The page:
Each of the four is in the standard form of Vivaldi's concertos; the first movement opens with a ritornello, a refrain that will recur throughout the movement; between its appearances, the soloist breaks free with florid, virtuoso music of his own. The slow movement, always the briefest in the concerto, is a melodic interlude, while the finale, dynamic and extroverted, is sometimes cast in dance form.
Spring marches in joyfully with a buoyant ritornello, and soon the solo violin brings trilling birdsongs and the murmur of brooks and breezes. Thunder and lightning break out, but the birds return to sing after the storm. In the slow movement a shepherd sleeps peacefully while his dog keeps watch, his vigilant bark heard throughout in the violas. Nymphs and shepherds dance through the final movement, which shows some relation to the gigue, but the movement is no wild bacchanal, and Spring concludes with this most dignified dance.
At the beginning of Summer the world limps weakly under a blast of sunlight; the ritornello is halting and exhausted. Soon the solo violin plays songs of different birds, cuckoo, dove, and goldfinch, and later the melancholy music of a shepherd boy, weeping at the prospect of a storm. The Adagio depicts more of his fears: buzzing mosquitoes and flies alternate with blasts of thunder. The concluding Presto brings the storm. A rush of sixteenth-notes (semiquavers) echoes the thunder, and lightning rushes downward in quick flashes.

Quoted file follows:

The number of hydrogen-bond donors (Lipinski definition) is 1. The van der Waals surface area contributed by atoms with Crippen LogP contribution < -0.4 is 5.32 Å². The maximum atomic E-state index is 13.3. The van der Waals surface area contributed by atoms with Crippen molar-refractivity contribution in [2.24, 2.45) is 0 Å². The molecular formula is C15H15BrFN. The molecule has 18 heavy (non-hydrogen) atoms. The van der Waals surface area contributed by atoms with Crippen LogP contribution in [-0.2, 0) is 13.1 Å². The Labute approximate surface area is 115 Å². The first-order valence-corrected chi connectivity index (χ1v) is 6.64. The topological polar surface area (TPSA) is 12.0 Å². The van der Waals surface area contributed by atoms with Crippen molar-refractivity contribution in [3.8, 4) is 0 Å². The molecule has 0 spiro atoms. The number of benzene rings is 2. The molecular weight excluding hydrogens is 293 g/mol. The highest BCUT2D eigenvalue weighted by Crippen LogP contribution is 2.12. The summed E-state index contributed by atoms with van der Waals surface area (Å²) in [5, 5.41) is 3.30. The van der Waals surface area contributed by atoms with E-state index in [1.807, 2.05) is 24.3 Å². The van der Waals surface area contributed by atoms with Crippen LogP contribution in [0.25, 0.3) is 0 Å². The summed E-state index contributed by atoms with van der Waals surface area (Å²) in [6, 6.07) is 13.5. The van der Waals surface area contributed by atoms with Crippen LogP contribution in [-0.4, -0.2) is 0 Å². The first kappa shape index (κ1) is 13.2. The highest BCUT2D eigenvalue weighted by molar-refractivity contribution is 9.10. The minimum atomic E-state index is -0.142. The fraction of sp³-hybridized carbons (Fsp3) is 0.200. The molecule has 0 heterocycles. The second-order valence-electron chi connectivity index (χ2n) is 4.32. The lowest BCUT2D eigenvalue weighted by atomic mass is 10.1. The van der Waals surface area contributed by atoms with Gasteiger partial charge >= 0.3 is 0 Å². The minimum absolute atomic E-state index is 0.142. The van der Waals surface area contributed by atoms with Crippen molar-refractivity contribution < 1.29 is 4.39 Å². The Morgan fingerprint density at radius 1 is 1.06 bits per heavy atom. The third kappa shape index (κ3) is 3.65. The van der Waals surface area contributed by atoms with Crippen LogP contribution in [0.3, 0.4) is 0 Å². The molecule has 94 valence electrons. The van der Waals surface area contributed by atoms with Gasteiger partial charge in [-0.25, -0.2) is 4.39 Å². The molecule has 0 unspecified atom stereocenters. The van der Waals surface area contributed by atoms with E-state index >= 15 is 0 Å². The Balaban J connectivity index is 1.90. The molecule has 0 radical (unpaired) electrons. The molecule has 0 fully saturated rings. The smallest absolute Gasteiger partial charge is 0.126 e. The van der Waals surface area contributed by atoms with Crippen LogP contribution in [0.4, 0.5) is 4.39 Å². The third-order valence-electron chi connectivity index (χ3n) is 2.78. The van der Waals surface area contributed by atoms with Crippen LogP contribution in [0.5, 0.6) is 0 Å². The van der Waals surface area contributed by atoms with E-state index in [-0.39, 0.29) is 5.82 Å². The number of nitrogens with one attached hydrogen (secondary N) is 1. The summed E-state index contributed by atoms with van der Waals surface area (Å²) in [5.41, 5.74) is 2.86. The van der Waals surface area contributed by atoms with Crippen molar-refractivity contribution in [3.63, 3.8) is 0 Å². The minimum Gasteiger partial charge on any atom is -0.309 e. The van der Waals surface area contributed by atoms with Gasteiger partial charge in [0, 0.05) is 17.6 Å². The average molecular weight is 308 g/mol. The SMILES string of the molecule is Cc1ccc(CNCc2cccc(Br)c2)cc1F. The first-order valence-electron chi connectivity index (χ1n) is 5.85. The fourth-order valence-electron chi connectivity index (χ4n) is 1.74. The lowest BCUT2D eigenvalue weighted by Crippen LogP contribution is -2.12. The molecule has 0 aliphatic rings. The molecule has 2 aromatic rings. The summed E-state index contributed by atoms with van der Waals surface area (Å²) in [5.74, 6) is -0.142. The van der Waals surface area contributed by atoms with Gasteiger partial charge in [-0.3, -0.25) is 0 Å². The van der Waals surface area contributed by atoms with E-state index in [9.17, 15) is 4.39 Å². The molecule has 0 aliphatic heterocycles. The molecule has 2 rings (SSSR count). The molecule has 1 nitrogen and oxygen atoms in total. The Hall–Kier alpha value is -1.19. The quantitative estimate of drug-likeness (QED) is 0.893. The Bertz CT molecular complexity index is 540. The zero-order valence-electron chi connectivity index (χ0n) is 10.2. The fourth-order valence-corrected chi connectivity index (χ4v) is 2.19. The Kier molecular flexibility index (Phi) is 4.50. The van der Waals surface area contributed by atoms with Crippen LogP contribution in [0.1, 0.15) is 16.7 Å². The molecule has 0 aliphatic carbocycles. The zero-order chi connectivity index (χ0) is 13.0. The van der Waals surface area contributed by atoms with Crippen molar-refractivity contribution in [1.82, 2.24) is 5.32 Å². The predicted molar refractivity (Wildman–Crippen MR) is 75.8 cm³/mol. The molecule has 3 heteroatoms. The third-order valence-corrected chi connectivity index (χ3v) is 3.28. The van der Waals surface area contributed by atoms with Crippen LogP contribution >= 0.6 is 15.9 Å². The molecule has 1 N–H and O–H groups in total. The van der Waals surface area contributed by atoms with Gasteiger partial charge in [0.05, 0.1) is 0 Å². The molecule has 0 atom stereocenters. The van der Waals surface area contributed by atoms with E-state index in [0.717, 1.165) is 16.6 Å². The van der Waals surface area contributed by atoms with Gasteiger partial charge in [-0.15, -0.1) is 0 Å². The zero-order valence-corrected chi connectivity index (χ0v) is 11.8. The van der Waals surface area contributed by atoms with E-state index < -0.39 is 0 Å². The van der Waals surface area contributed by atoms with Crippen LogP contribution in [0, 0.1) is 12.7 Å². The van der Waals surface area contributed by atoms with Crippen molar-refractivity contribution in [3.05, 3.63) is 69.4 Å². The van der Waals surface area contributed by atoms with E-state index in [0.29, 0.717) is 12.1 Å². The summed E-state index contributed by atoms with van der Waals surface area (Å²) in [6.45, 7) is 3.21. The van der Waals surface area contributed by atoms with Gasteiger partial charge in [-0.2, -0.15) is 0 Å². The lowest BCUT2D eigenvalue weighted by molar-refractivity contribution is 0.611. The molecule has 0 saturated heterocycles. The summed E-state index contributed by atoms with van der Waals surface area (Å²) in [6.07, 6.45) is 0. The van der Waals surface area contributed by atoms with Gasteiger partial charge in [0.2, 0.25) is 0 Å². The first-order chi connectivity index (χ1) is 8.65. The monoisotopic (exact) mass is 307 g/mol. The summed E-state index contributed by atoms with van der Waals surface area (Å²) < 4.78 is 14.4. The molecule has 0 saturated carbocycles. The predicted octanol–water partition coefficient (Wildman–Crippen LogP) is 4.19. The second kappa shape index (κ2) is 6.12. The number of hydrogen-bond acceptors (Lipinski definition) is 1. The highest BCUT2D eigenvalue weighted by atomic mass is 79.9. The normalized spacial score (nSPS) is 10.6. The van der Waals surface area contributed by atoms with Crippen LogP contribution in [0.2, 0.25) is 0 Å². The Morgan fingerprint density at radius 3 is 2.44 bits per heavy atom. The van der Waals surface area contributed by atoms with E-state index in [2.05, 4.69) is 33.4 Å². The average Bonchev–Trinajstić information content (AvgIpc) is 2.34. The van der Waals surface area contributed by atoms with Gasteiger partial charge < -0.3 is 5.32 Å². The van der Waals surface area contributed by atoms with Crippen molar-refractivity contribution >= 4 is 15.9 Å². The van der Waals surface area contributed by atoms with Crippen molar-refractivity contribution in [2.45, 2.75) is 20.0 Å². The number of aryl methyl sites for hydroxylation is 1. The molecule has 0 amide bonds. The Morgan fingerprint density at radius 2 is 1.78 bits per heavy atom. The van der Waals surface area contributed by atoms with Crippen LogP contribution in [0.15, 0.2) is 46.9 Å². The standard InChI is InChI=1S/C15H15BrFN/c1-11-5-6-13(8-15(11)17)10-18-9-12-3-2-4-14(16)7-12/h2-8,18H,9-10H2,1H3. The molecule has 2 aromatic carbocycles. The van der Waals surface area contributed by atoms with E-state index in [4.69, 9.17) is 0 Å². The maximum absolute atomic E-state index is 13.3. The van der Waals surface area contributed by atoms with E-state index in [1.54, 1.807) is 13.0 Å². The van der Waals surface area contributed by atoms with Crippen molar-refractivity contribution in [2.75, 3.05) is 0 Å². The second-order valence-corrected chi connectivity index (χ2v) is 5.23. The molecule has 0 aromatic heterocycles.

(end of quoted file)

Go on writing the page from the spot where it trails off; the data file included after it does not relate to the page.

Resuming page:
The jaunty opening of Autumn depicts a peasants' dance, and the solo violin picks up the same music. Soon the violin is sliding and staggering across all four strings, as the peasants get drunk and are collapsing and falling asleep; the Adagio molto, an exceptionally beautiful slow movement, shows their "sweet slumber". The final movement opens with the sound of the orchestra mimicking hunting horns. Vivaldi's portrait of the hunt is quite graphic; the violin's rushing triplets depict the fleeing game that finally collapses and dies from exhaustion.
At the beginning of Winter the orchestra "shivers" with the cold, and later vigorous "stamping" marks the effort to keep warm. In the Largo, a graceful violin line sings of the contented who sit inside before a warm fire while outside raindrops (pizzicato strokes) fall steadily. In the concluding Allegro, the solo violin shows those trying desperately to walk over ice. The ice shatters and breaks and strong winds blow, but Vivaldi's music concludes with a sort of fierce joy; this is weather that, however rough, brings pleasure.
The next two concertos in Opus 8 also have descriptive titles, but, lacking the sonetto dimostrativo that would spell out the events depicted, this music remains more generalised in its expression. The Concerto in E flat major, La tempesta di mare (The Storm at Sea), frames an expressive central Largowith outer movements marked Presto and driven by non-stop energy. The Concerto in C major, has the title Il piacere (The Pleasure), but that, the only verbal clue to the programmatic content of this concerto, may well have been added after this music had been composed.